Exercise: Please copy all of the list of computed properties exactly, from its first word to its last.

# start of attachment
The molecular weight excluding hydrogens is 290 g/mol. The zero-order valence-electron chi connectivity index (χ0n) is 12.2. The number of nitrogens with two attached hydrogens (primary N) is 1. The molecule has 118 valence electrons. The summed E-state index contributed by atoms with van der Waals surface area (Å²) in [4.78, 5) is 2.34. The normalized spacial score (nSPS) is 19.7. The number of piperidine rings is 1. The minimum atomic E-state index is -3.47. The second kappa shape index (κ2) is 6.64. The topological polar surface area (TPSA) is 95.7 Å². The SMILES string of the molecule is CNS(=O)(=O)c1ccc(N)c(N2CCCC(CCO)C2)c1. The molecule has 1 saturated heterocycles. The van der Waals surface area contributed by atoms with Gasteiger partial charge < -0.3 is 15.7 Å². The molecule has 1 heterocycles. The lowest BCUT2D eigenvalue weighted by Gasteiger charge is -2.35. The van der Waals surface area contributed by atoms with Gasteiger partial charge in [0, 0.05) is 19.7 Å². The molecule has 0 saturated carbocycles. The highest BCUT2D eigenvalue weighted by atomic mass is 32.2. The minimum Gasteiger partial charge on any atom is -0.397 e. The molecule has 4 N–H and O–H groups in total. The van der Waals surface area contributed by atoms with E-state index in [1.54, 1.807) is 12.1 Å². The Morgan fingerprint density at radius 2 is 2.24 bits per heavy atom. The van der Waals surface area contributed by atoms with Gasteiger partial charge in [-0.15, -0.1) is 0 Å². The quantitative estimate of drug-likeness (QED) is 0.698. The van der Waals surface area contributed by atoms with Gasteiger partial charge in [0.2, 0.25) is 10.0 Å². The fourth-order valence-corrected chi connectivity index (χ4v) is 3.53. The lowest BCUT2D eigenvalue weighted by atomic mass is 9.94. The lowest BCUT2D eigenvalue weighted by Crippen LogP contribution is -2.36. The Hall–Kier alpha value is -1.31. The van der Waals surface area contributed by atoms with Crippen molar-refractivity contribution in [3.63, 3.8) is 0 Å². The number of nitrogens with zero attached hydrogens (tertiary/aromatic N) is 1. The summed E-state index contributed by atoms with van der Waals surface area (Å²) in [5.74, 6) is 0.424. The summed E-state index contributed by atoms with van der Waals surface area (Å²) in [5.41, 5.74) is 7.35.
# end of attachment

The molecular weight excluding hydrogens is 290 g/mol. The zero-order valence-electron chi connectivity index (χ0n) is 12.2. The number of nitrogens with two attached hydrogens (primary N) is 1. The molecule has 118 valence electrons. The summed E-state index contributed by atoms with van der Waals surface area (Å²) in [4.78, 5) is 2.34. The normalized spacial score (nSPS) is 19.7. The number of piperidine rings is 1. The minimum atomic E-state index is -3.47. The second kappa shape index (κ2) is 6.64. The topological polar surface area (TPSA) is 95.7 Å². The SMILES string of the molecule is CNS(=O)(=O)c1ccc(N)c(N2CCCC(CCO)C2)c1. The molecule has 1 saturated heterocycles. The van der Waals surface area contributed by atoms with Gasteiger partial charge < -0.3 is 15.7 Å². The molecule has 1 heterocycles. The lowest BCUT2D eigenvalue weighted by Gasteiger charge is -2.35. The van der Waals surface area contributed by atoms with Gasteiger partial charge in [0, 0.05) is 19.7 Å². The molecule has 0 saturated carbocycles. The highest BCUT2D eigenvalue weighted by atomic mass is 32.2. The minimum Gasteiger partial charge on any atom is -0.397 e. The molecule has 4 N–H and O–H groups in total. The van der Waals surface area contributed by atoms with E-state index in [1.54, 1.807) is 12.1 Å². The Morgan fingerprint density at radius 2 is 2.24 bits per heavy atom. The van der Waals surface area contributed by atoms with Gasteiger partial charge in [-0.15, -0.1) is 0 Å². The quantitative estimate of drug-likeness (QED) is 0.698. The van der Waals surface area contributed by atoms with Gasteiger partial charge in [0.2, 0.25) is 10.0 Å². The fourth-order valence-corrected chi connectivity index (χ4v) is 3.53. The lowest BCUT2D eigenvalue weighted by atomic mass is 9.94. The lowest BCUT2D eigenvalue weighted by Crippen LogP contribution is -2.36. The Hall–Kier alpha value is -1.31. The van der Waals surface area contributed by atoms with Crippen molar-refractivity contribution in [3.63, 3.8) is 0 Å². The number of nitrogens with zero attached hydrogens (tertiary/aromatic N) is 1. The summed E-state index contributed by atoms with van der Waals surface area (Å²) in [5.74, 6) is 0.424. The summed E-state index contributed by atoms with van der Waals surface area (Å²) in [5.41, 5.74) is 7.35.